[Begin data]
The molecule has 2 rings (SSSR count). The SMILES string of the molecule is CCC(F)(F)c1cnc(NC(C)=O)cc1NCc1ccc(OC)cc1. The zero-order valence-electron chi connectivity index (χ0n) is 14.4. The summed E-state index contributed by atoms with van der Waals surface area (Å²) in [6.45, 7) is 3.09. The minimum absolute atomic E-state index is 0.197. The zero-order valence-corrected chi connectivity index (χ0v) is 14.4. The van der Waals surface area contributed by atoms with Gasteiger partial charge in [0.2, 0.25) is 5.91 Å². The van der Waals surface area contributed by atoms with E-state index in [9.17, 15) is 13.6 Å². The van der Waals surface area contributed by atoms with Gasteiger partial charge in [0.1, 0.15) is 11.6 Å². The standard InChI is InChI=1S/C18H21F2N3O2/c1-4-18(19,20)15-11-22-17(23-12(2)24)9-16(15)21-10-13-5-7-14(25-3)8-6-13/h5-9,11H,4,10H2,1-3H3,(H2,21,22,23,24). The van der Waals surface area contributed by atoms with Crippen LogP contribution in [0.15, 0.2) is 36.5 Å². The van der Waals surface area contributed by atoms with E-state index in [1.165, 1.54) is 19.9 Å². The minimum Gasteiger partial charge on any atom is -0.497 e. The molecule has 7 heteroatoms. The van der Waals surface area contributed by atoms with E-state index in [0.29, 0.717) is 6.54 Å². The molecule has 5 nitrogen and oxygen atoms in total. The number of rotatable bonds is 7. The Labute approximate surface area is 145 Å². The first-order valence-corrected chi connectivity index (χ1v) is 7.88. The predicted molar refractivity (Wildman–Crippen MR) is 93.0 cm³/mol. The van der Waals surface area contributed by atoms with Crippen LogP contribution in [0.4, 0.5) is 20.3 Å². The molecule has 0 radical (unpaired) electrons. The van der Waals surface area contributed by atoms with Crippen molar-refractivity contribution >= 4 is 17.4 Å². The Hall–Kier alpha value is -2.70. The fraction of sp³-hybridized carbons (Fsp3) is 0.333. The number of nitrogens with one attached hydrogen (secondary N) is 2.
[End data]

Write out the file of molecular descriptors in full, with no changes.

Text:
The molecule has 2 rings (SSSR count). The SMILES string of the molecule is CCC(F)(F)c1cnc(NC(C)=O)cc1NCc1ccc(OC)cc1. The zero-order valence-electron chi connectivity index (χ0n) is 14.4. The summed E-state index contributed by atoms with van der Waals surface area (Å²) in [6.45, 7) is 3.09. The minimum absolute atomic E-state index is 0.197. The zero-order valence-corrected chi connectivity index (χ0v) is 14.4. The van der Waals surface area contributed by atoms with Gasteiger partial charge in [0.2, 0.25) is 5.91 Å². The van der Waals surface area contributed by atoms with E-state index in [9.17, 15) is 13.6 Å². The van der Waals surface area contributed by atoms with Gasteiger partial charge in [0.1, 0.15) is 11.6 Å². The standard InChI is InChI=1S/C18H21F2N3O2/c1-4-18(19,20)15-11-22-17(23-12(2)24)9-16(15)21-10-13-5-7-14(25-3)8-6-13/h5-9,11H,4,10H2,1-3H3,(H2,21,22,23,24). The van der Waals surface area contributed by atoms with Crippen LogP contribution in [0.15, 0.2) is 36.5 Å². The van der Waals surface area contributed by atoms with E-state index in [1.165, 1.54) is 19.9 Å². The minimum Gasteiger partial charge on any atom is -0.497 e. The molecule has 7 heteroatoms. The van der Waals surface area contributed by atoms with E-state index in [0.29, 0.717) is 6.54 Å². The molecule has 5 nitrogen and oxygen atoms in total. The number of rotatable bonds is 7. The Labute approximate surface area is 145 Å². The first-order valence-corrected chi connectivity index (χ1v) is 7.88. The predicted molar refractivity (Wildman–Crippen MR) is 93.0 cm³/mol. The van der Waals surface area contributed by atoms with Crippen LogP contribution in [0.4, 0.5) is 20.3 Å². The molecule has 0 radical (unpaired) electrons. The van der Waals surface area contributed by atoms with Crippen molar-refractivity contribution >= 4 is 17.4 Å². The Hall–Kier alpha value is -2.70. The fraction of sp³-hybridized carbons (Fsp3) is 0.333. The number of nitrogens with one attached hydrogen (secondary N) is 2.